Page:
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TDK conference 2017

Predicition of puerperal metritis with a mathematical model in dairy cows
Muntyán Nóra Judit - year 6
University of Veterinary Medicine, Department and Clinic of Food Animal Medicine
Supervisor: Dr. Zoltán Szelényi


The puerperal metritis is a disease that affects all cow dairies and causes serious losses. The greatest damage is the loss of milk production, the increased medicine cost, and the cost of replacement heifers.

In the research we estimated the likelihood of metritis in a southern Hungarian dairy farm with the aim of a mathematical model published earlier, and we also examined the accuracy of the predictive model. Holstein-fresian cows took part in our examination (n=200). During the clinical research we measured the body temperature and milk yield from the second day for three days following the calving. On the first day after calving, we also measured the concentration of beta- hydroxy butirate of the blood from whole blood with a manual hand-held measuring device, using test strip validated for cattle. 10 days after calving, we examined the occurence of metritis by means of rectal examination. In addition, we collected data of the cows’ parity and calving ease, and the peripartal clinical diseases.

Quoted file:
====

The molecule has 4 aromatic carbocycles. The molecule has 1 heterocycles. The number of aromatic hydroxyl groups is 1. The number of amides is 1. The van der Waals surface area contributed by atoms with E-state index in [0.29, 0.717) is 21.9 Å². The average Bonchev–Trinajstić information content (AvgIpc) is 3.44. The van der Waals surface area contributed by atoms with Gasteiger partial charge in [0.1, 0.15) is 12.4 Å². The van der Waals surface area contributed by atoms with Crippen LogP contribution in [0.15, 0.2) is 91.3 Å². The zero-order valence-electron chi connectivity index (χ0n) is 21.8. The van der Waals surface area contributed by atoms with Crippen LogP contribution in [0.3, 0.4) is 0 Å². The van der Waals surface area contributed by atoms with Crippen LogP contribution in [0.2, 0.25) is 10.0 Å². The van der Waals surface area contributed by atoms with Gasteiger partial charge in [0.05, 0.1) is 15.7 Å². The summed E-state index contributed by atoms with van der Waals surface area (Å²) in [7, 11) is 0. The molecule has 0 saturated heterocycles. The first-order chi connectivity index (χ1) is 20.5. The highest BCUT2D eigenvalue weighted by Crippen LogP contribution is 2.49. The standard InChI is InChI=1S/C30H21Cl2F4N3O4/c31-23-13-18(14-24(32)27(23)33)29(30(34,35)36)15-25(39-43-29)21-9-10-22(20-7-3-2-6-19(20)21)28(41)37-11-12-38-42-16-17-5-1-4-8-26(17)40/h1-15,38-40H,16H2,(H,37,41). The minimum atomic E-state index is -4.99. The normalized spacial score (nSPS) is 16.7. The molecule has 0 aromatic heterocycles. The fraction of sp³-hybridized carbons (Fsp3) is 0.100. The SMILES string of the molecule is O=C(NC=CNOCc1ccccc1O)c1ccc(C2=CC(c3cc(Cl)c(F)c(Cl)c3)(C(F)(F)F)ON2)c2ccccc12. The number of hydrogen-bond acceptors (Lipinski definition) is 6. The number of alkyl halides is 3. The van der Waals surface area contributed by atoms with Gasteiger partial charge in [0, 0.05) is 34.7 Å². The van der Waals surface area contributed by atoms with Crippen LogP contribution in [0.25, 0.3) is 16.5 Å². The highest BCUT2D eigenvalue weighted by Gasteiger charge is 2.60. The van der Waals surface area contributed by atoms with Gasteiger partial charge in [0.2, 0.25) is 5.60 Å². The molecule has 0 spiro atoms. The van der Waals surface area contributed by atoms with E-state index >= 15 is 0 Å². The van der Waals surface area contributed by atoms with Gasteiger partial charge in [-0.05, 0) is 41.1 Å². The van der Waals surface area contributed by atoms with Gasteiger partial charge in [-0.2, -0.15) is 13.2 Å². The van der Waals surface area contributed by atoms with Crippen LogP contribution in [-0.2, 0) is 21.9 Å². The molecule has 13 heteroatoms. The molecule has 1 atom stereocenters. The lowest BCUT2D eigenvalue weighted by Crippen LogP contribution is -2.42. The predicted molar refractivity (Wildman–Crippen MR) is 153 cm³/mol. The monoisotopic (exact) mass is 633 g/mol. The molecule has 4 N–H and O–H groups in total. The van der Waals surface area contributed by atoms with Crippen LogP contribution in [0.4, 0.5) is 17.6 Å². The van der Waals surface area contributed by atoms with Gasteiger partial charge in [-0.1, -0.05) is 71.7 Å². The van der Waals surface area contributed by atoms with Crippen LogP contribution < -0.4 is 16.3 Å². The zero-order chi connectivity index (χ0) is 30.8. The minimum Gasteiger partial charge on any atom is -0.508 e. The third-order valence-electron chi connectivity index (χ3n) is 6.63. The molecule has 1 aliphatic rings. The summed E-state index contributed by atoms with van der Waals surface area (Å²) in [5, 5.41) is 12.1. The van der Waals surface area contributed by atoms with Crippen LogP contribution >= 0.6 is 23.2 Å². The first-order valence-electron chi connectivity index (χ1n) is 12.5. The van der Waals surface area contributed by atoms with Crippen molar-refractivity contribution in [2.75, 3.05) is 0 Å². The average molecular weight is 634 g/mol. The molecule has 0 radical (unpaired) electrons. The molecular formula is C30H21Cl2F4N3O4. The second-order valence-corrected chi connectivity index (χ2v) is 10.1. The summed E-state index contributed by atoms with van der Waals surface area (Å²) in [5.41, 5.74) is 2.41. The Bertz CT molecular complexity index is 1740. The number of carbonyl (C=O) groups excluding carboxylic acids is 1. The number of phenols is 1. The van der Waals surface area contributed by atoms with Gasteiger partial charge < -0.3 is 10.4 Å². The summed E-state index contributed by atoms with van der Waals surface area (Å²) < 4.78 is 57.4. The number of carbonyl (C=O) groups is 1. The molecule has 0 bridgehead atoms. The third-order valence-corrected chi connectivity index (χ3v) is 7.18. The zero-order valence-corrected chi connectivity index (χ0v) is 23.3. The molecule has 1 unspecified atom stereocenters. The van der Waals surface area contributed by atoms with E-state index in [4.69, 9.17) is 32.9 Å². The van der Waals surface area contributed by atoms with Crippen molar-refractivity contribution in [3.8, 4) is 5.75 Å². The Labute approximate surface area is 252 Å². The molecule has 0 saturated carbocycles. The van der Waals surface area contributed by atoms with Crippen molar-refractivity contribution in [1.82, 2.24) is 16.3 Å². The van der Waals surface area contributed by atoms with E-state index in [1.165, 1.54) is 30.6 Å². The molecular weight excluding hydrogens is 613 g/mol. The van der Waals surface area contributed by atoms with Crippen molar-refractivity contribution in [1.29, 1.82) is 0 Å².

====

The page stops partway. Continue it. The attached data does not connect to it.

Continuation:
Based on the model we predicted metritis in those animals where the model showed more 50% likelihood. From the animals with metritis (n=21), local symptoms showing as well as toxic metritis occurred more frequently at the cows calving first time, 18 and 12 %, respectively. The model gave around two third of the metritis cows less, than 30% likelihood (Se: 33%, Sp:86%, Accuracy: 80%, Precision: 22%, OR = 3.1), and at higher likelihood value (80%) the estimation proved to be correct at only 40 %, approximately. The prediction for the likelihood of metritis and on the ROC curve analysis revealed the AUC = 0.625, at 50% cutoff value the accurracy is 0.79, which also showes the poor accurracy of the model. In case of toxic puerperal metritis the model is even less capable of differentiating positive animals from negative ones (Se: 83%, Sp: 15%, Accuracy: 28%, Precision: 19%, OR = 0.9).

As a conclusion, the mathematical model, in its current form, is not suitable to predict in clinical use. The main reason for this is that originally it described cows with higher parity, thus it can be used only hypothetically for calving heifers. It is likely to assume that the mathematical model needs to be revised, taking into consideration more variables. It would be necessary for an accurate prediction model that can be clinically used, and also the individualsare carrying out the examination must undergo training, which are indispensable in describing the alterations in accordance with the definition. In the future we are planning further examinations with an improved model for a more accurate prediction of metritis.

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